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S2000

    A friend passed along this motorcycle story (author unknown) that struck me as applicable to certain cars… namely convertibles. Which are of course the best true drivers cars. 

    Remember of course that this is the DrivingEnthusiast blog – and that means no motorcycles. But stay with me for a moment.

    When the S2000 came onto the market 11 years ago, a small but tightly coupled group of S2000 owners here in Austin, Texas USA started leading drives all over central Texas. Those drives often covered several hundred miles, and they were done in any weather,  hot or cold, dry or wet. And the top would always be down, no matter what the temperature, as long as it was dry. There would be a lunch or dinner break (usually at a BBQ or burger joint), but the purpose was to drive for most of the day. That included one day in January about 9 years ago, when the temperatures were well below zero. It almost never does that in central Texas, but this day was the exception.

    Driving is what the best cars are meant for, and the S2000 is a superb example. Perfectly composed behavior on any road, no matter how twisty or rough. So on this day we just turned up the heat and pressed on regardless. I believe we started the drive on 71 near 620, but then quickly got onto Hamilton Pool Road and then out past 281, eventually ending up at Fredericksburg for dinner. And after, when it was even colder, our drive leader set the pace back to town – with the top down of course. What a drive, and as it was meant to be in an S2000. There was never anything remotely like an S2000, and by all indications there won’t be anytime soon.

    So even though the following story was written by a motorcyclist, convertible owners will appreciate it too.  

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         There is cold, and then there is cold on a motorcycle.

         Cold on a motorcycle is like being beaten with cold hammers while being kicked with cold boots, a bone bruising cold. The wind’s big hands squeeze the heat out of my body and whisk it away; caught in a cold October rain, the drops don’t even feel like water. They feel like shards of sharp bone fallen from the skies of Hell to shred my face. I expect to arrive with my cheeks and forehead streaked with blood, but that’s just an illusion, just the misery of nerves not designed for highway speeds.

         Despite this, it’s hard to give up my motorcycle in the fall and I rush to get it on the road again in the spring; lapses of sanity like this are common among motorcyclists. When you let a motorcycle into your life you’re changed forever. The letter “M” is stamped on your driver’s license right next to your sex and weight as if “motorcycle” was just another of your physical characteristics, or maybe a mental condition.

         But when warm weather finally does come around all those cold snaps and rainstorms are paid in full because a summer is worth any price.

         A motorcycle is not just a two-wheeled car; the difference between driving a car and climbing onto a motorcycle is the difference between watching TV and actually living your life. We spend all our time sealed in boxes’ and cars are just the rolling boxes that shuffle us from home-box to work-box to store-box and back, the whole time, entombed in stale air, temperature regulated, sound insulated, and smelling of carpets.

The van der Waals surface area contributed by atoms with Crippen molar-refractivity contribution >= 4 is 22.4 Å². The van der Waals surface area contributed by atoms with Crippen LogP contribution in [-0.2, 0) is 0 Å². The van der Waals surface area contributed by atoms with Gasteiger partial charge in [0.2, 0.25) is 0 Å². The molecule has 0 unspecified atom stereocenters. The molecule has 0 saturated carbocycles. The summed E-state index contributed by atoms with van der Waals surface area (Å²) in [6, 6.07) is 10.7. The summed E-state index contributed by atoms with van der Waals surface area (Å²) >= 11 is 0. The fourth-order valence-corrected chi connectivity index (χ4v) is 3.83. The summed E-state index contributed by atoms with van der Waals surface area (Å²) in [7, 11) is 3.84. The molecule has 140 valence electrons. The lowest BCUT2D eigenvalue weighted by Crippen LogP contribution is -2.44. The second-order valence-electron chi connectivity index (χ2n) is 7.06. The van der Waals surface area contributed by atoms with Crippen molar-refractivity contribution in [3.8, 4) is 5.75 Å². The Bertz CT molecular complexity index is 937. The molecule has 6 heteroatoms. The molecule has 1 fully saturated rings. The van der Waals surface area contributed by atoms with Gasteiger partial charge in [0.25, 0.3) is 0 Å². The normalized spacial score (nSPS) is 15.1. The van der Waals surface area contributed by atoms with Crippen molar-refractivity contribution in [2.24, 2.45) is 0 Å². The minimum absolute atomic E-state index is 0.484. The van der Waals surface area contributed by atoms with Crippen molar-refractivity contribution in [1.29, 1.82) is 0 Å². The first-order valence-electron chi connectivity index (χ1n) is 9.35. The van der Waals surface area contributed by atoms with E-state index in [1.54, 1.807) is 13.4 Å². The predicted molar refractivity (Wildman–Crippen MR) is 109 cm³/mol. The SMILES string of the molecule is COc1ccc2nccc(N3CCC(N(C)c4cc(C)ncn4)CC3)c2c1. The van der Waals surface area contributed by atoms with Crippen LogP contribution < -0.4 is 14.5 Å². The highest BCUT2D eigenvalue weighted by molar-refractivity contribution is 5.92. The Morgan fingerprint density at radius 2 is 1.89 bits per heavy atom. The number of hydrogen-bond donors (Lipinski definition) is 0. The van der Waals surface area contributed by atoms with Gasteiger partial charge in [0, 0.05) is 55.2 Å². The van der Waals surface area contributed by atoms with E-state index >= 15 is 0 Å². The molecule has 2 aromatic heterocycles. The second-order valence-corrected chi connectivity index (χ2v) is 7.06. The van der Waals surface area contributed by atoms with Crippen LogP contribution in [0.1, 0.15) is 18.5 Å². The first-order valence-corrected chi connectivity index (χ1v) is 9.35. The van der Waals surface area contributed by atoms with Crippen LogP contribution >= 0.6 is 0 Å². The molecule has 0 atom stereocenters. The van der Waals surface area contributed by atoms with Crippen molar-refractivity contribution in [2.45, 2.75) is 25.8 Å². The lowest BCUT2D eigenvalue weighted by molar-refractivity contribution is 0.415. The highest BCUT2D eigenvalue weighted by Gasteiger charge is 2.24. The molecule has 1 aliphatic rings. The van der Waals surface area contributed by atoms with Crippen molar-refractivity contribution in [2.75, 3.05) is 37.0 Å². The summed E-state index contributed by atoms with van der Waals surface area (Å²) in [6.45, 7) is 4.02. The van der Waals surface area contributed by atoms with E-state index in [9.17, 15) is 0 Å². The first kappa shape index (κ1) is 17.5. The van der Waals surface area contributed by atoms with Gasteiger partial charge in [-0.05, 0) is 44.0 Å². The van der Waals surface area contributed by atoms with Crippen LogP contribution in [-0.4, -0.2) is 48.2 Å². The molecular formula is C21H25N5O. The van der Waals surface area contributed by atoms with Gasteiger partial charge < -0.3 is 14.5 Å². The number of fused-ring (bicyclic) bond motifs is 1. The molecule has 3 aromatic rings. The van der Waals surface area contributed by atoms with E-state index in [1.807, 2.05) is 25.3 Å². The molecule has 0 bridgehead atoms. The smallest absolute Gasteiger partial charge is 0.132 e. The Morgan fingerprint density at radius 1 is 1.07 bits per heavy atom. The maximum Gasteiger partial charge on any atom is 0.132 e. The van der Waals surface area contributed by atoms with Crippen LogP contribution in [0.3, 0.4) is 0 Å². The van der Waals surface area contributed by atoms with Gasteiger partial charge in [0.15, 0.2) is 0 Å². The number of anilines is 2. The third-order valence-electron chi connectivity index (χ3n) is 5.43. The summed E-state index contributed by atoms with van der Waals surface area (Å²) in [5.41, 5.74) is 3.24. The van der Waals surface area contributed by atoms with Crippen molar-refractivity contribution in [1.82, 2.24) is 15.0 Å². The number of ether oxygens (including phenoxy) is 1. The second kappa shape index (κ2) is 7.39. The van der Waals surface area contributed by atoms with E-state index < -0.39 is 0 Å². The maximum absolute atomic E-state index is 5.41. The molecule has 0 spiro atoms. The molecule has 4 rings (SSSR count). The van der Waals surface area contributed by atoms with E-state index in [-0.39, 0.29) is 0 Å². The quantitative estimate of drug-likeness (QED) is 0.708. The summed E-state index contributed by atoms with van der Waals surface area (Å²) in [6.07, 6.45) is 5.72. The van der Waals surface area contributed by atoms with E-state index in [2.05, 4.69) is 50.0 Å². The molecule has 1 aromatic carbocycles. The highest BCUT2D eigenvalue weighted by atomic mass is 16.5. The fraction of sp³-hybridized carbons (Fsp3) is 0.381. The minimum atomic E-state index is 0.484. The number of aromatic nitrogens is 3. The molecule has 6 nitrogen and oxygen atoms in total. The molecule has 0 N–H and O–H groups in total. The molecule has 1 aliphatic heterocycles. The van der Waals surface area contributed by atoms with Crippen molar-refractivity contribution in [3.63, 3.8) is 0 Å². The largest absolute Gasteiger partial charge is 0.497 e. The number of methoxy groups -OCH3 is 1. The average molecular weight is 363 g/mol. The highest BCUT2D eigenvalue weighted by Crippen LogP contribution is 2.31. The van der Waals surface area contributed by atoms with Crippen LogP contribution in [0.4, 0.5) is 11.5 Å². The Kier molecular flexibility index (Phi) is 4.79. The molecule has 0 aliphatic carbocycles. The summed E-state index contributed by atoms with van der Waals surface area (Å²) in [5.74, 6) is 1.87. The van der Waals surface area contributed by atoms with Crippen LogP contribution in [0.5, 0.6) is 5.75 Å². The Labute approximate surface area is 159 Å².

On a motorcycle I know I’m alive. When I ride, even the familiar seems strange and glorious. The air has weight and substance as I push through it and its touch is as intimate as water to a swimmer. I feel the cool wells of air that pool under trees and the warm spokes of sun that fall through them. I can see everything in a sweeping 360 degrees, up, down and around, wider than Pana-Vision and IMAX and unrestricted by ceiling or dashboard.

         Sometimes I even hear music. It’s like hearing phantom telephones in the shower or false doorbells when vacuuming; the pattern-loving brain, seeking signals in the noise, raises acoustic ghosts out of the wind’s roar. But on a motorcycle I hear whole songs: rock ‘n roll, dark orchestras, women’s voices, all hidden in the air and released by speed.

         At 30 miles per hour and up, smells become uncannily vivid. All the individual tree- smells and flower- smells and grass-smells flit by like chemical notes in a great plant symphony.

         Sometimes the smells evoke memories so strongly that it’s as though the past hangs invisible in the air around me, wanting only the most casual of rumbling time machines to unlock it. A ride on a summer afternoon can border on the rapturous.

         The sheer volume and variety of stimuli is like a bath for my nervous system, an electrical massage for my brain, a systems check for my soul. It tears smiles out of me: a minute ago I was dour, depressed, apathetic, numb, but now, on two wheels, big, ragged, windy smiles flap against the side of my face, billowing out of me like air from a decompressing plane.

         Transportation is only a secondary function. A motorcycle is a joy machine. It’s a machine of wonders, a metal bird, a motorized prosthetic. It’s light and dark and shiny and dirty and warm and cold lapping over each other; it’s a conduit of grace, it’s a catalyst for bonding the gritty and the holy.

         I still think of myself as just another rider, but by now I’ve had a handful of bikes over a couple dozen years and slept under my share of bridges. I wouldn’t trade one second of either the good times or the misery. Learning to ride was one of the best things I’ve ever done.

         Motorcycles tell us a more useful truth: we are small and exposed, and probably moving too fast for our own good, but that’s no reason not to enjoy every minute of the ride.